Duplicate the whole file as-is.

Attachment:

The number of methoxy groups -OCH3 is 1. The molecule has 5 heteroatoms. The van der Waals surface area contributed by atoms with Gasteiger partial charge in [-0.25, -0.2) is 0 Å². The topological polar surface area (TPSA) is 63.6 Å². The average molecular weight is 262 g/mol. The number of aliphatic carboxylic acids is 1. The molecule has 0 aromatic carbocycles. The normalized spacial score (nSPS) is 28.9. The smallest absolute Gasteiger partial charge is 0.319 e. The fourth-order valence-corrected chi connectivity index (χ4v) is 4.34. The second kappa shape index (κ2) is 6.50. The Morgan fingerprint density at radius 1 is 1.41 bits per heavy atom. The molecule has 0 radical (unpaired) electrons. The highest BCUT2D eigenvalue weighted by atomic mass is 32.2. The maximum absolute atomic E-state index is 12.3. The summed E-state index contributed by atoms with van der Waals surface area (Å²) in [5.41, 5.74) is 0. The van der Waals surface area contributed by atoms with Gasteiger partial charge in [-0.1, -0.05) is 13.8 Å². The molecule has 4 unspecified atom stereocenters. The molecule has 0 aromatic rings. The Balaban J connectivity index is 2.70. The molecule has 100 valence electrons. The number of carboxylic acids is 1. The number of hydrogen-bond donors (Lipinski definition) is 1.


The number of methoxy groups -OCH3 is 1. The molecule has 5 heteroatoms. The van der Waals surface area contributed by atoms with Gasteiger partial charge in [-0.25, -0.2) is 0 Å². The topological polar surface area (TPSA) is 63.6 Å². The average molecular weight is 262 g/mol. The number of aliphatic carboxylic acids is 1. The molecule has 0 aromatic carbocycles. The normalized spacial score (nSPS) is 28.9. The smallest absolute Gasteiger partial charge is 0.319 e. The fourth-order valence-corrected chi connectivity index (χ4v) is 4.34. The second kappa shape index (κ2) is 6.50. The Morgan fingerprint density at radius 1 is 1.41 bits per heavy atom. The molecule has 0 radical (unpaired) electrons. The highest BCUT2D eigenvalue weighted by atomic mass is 32.2. The maximum absolute atomic E-state index is 12.3. The summed E-state index contributed by atoms with van der Waals surface area (Å²) in [5.41, 5.74) is 0. The van der Waals surface area contributed by atoms with Gasteiger partial charge in [-0.1, -0.05) is 13.8 Å². The molecule has 4 unspecified atom stereocenters. The molecule has 0 aromatic rings. The Balaban J connectivity index is 2.70. The molecule has 100 valence electrons. The number of carboxylic acids is 1. The number of hydrogen-bond donors (Lipinski definition) is 1.